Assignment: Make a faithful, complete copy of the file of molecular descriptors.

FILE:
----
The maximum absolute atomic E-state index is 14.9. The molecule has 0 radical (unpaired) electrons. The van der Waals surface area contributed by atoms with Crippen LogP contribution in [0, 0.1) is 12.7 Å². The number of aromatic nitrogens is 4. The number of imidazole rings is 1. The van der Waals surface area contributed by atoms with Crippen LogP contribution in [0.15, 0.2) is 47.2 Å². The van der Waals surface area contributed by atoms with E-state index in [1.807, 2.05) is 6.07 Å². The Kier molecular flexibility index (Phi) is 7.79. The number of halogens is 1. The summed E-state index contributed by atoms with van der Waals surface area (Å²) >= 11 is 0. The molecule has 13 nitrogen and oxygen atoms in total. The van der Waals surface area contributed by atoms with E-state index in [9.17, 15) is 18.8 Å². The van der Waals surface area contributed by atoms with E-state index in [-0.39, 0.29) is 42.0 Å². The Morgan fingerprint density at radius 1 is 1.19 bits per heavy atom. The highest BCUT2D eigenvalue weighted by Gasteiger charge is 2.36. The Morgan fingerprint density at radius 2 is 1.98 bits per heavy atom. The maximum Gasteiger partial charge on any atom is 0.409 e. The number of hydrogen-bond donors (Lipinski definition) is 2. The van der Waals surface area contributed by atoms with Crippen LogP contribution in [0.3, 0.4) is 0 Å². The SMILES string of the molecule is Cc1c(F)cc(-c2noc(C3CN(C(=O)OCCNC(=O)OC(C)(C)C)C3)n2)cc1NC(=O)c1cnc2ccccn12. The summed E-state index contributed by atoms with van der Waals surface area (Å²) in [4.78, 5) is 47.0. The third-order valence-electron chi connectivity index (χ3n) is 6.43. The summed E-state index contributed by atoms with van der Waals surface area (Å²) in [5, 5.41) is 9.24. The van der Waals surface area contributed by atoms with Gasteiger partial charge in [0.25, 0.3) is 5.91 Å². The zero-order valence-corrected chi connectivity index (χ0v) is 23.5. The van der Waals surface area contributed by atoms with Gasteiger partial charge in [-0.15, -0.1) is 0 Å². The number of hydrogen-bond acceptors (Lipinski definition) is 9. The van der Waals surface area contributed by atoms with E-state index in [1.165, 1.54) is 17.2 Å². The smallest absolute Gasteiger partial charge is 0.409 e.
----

The maximum absolute atomic E-state index is 14.9. The molecule has 0 radical (unpaired) electrons. The van der Waals surface area contributed by atoms with Crippen LogP contribution in [0, 0.1) is 12.7 Å². The number of aromatic nitrogens is 4. The number of imidazole rings is 1. The van der Waals surface area contributed by atoms with Crippen LogP contribution in [0.15, 0.2) is 47.2 Å². The van der Waals surface area contributed by atoms with E-state index in [1.807, 2.05) is 6.07 Å². The Kier molecular flexibility index (Phi) is 7.79. The number of halogens is 1. The summed E-state index contributed by atoms with van der Waals surface area (Å²) >= 11 is 0. The molecule has 13 nitrogen and oxygen atoms in total. The van der Waals surface area contributed by atoms with E-state index in [9.17, 15) is 18.8 Å². The van der Waals surface area contributed by atoms with E-state index in [-0.39, 0.29) is 42.0 Å². The Morgan fingerprint density at radius 1 is 1.19 bits per heavy atom. The highest BCUT2D eigenvalue weighted by Gasteiger charge is 2.36. The Morgan fingerprint density at radius 2 is 1.98 bits per heavy atom. The maximum Gasteiger partial charge on any atom is 0.409 e. The number of hydrogen-bond donors (Lipinski definition) is 2. The van der Waals surface area contributed by atoms with Crippen LogP contribution in [0.3, 0.4) is 0 Å². The SMILES string of the molecule is Cc1c(F)cc(-c2noc(C3CN(C(=O)OCCNC(=O)OC(C)(C)C)C3)n2)cc1NC(=O)c1cnc2ccccn12. The summed E-state index contributed by atoms with van der Waals surface area (Å²) in [4.78, 5) is 47.0. The third-order valence-electron chi connectivity index (χ3n) is 6.43. The summed E-state index contributed by atoms with van der Waals surface area (Å²) in [5, 5.41) is 9.24. The van der Waals surface area contributed by atoms with Gasteiger partial charge in [0.25, 0.3) is 5.91 Å². The zero-order valence-corrected chi connectivity index (χ0v) is 23.5. The van der Waals surface area contributed by atoms with Gasteiger partial charge in [-0.15, -0.1) is 0 Å². The number of hydrogen-bond acceptors (Lipinski definition) is 9. The van der Waals surface area contributed by atoms with E-state index in [1.165, 1.54) is 17.2 Å². The smallest absolute Gasteiger partial charge is 0.409 e.